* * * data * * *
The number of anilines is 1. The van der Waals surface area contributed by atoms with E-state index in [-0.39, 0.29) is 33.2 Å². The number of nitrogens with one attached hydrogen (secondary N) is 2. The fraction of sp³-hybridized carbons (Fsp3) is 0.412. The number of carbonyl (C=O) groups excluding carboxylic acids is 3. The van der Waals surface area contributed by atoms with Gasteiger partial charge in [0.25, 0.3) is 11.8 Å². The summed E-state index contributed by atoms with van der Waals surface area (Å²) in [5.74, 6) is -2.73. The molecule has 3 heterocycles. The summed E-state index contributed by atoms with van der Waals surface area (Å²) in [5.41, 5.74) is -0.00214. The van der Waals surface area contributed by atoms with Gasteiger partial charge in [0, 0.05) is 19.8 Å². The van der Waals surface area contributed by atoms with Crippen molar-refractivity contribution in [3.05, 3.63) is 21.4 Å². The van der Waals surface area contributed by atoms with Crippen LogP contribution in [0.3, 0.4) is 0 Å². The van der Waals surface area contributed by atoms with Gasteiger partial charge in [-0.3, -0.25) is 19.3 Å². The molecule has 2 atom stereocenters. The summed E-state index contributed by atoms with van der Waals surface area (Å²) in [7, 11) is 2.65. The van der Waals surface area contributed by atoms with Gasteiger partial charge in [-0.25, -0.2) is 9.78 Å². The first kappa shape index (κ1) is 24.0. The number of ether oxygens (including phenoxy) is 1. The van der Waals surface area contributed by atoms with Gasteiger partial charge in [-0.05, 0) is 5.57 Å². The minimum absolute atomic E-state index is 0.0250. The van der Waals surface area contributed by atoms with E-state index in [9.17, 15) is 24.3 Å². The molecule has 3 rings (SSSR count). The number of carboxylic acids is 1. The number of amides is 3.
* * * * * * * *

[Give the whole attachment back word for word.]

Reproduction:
The number of anilines is 1. The van der Waals surface area contributed by atoms with E-state index in [-0.39, 0.29) is 33.2 Å². The number of nitrogens with one attached hydrogen (secondary N) is 2. The fraction of sp³-hybridized carbons (Fsp3) is 0.412. The number of carbonyl (C=O) groups excluding carboxylic acids is 3. The van der Waals surface area contributed by atoms with Gasteiger partial charge in [0.25, 0.3) is 11.8 Å². The summed E-state index contributed by atoms with van der Waals surface area (Å²) in [5.74, 6) is -2.73. The molecule has 3 heterocycles. The summed E-state index contributed by atoms with van der Waals surface area (Å²) in [5.41, 5.74) is -0.00214. The van der Waals surface area contributed by atoms with Gasteiger partial charge in [0, 0.05) is 19.8 Å². The van der Waals surface area contributed by atoms with Crippen molar-refractivity contribution in [3.05, 3.63) is 21.4 Å². The van der Waals surface area contributed by atoms with Crippen LogP contribution in [0.3, 0.4) is 0 Å². The van der Waals surface area contributed by atoms with Gasteiger partial charge in [-0.3, -0.25) is 19.3 Å². The molecule has 2 atom stereocenters. The summed E-state index contributed by atoms with van der Waals surface area (Å²) in [7, 11) is 2.65. The van der Waals surface area contributed by atoms with Gasteiger partial charge in [-0.25, -0.2) is 9.78 Å². The first kappa shape index (κ1) is 24.0. The number of ether oxygens (including phenoxy) is 1. The van der Waals surface area contributed by atoms with Gasteiger partial charge in [-0.05, 0) is 5.57 Å². The minimum absolute atomic E-state index is 0.0250. The van der Waals surface area contributed by atoms with E-state index in [9.17, 15) is 24.3 Å². The molecule has 3 rings (SSSR count). The number of carboxylic acids is 1. The number of amides is 3.